LIVERMORE — Hundreds of children passed through the doors of the 1915, two-room elementary school located on Church Street until it closed in the 1960s.

And some of the time since then, it has been used for town elections, wedding receptions, and meetings by various community groups.

But now, the Brettuns Community Building is in need of major maintenance so that it can continue to serve the community. Right now, just the local all-terrain vehicle club uses it.

Town Manager Kurt Schaub said a straw poll question of some kind, still to be determined, will appear on the municipal ballot in June.

“It’s not Americans with Disabilities Act compliant. It needs heavy maintenance,” he said.

He said the building became the town’s “new” school when the current library, located across the street, closed and became the library. A few years ago, an architectural class from the University of Maine at Augusta was assigned to design a restoration plan. However, because of the cost, the town never pursued the project.


Some have suggested that it be torn down, but others believe much life still remains in nearly century-old former schoolhouse.

One of those people is Tim Cox.

He and a few others, are beginning to get organized so steps can be taken to preserve and maintain the building.

“We’d like to get it restored so it can be used in the winter,” he said.

“I’ve already talked to a couple of organizations.”

Schaub said the town spends less than $1,000 annually on the building and some have asked why the town continues to provide that funding. He said if Cox and others get together to support the building, some grants could be available to help pay for repair and maintenance.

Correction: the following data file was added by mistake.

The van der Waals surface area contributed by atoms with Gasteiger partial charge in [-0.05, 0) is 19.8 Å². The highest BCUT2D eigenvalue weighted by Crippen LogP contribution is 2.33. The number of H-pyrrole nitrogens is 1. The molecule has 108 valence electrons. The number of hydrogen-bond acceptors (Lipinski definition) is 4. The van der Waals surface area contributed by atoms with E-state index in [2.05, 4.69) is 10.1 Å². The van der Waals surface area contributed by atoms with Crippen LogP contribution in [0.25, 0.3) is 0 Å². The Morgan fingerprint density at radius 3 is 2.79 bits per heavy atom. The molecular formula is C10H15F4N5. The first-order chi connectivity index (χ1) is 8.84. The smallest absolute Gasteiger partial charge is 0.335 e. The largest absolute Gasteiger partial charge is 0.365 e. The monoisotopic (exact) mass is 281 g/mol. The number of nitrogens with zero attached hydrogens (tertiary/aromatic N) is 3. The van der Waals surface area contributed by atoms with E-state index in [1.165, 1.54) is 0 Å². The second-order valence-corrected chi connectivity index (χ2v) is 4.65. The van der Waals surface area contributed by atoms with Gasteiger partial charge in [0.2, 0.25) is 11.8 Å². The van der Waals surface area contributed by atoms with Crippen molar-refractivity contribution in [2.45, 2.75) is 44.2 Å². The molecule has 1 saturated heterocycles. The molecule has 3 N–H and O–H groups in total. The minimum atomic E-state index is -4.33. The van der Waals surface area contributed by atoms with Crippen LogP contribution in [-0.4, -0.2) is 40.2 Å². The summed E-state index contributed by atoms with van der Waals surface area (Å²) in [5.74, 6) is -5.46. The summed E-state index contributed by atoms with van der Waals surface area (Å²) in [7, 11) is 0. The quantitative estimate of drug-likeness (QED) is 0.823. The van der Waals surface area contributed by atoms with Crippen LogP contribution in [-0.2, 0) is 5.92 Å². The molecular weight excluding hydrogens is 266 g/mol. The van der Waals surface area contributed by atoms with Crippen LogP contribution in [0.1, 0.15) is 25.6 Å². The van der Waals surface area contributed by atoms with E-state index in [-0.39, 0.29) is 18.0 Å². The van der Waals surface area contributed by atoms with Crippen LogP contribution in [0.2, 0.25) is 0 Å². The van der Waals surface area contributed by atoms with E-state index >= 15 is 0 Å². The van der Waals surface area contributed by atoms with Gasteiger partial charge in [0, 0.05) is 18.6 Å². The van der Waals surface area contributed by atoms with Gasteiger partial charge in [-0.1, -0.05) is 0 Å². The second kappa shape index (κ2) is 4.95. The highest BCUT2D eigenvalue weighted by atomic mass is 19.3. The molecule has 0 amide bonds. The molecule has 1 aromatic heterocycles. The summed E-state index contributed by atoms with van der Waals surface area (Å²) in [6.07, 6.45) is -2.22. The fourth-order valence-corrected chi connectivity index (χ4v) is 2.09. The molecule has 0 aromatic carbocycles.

The town hasn’t charged rental fees for town-associated events. Cox suggested that fees for private use could help fund regular maintenance.

Selectmen have frequently discussed the building and what should be done with it. The town’s highway garage is located in a rear lot behind the building.

Cox, a long-time resident of Livermore and retiree from the National

Guard, said he hopes to eventually get a long-term lease on the building from the town.

“Everything has started in just the last three or four weeks,” he said, “when they (selectmen) said they wanted to tear it down or sell it. I want to get it preserved.”

Cox wants to get input and opinions from townspeople on how to go about saving the building. He welcomes calls at 320-2194.

Schaub said the building is structurally sound and square.

“The future of the building is in the hands of the citizens,” he said.

Livermore residents will decide the fate of the former two-room elementary school, now known as the Brettuns Community Building, in June. Steps are being taken to try to preserve the nearly century-old building. 

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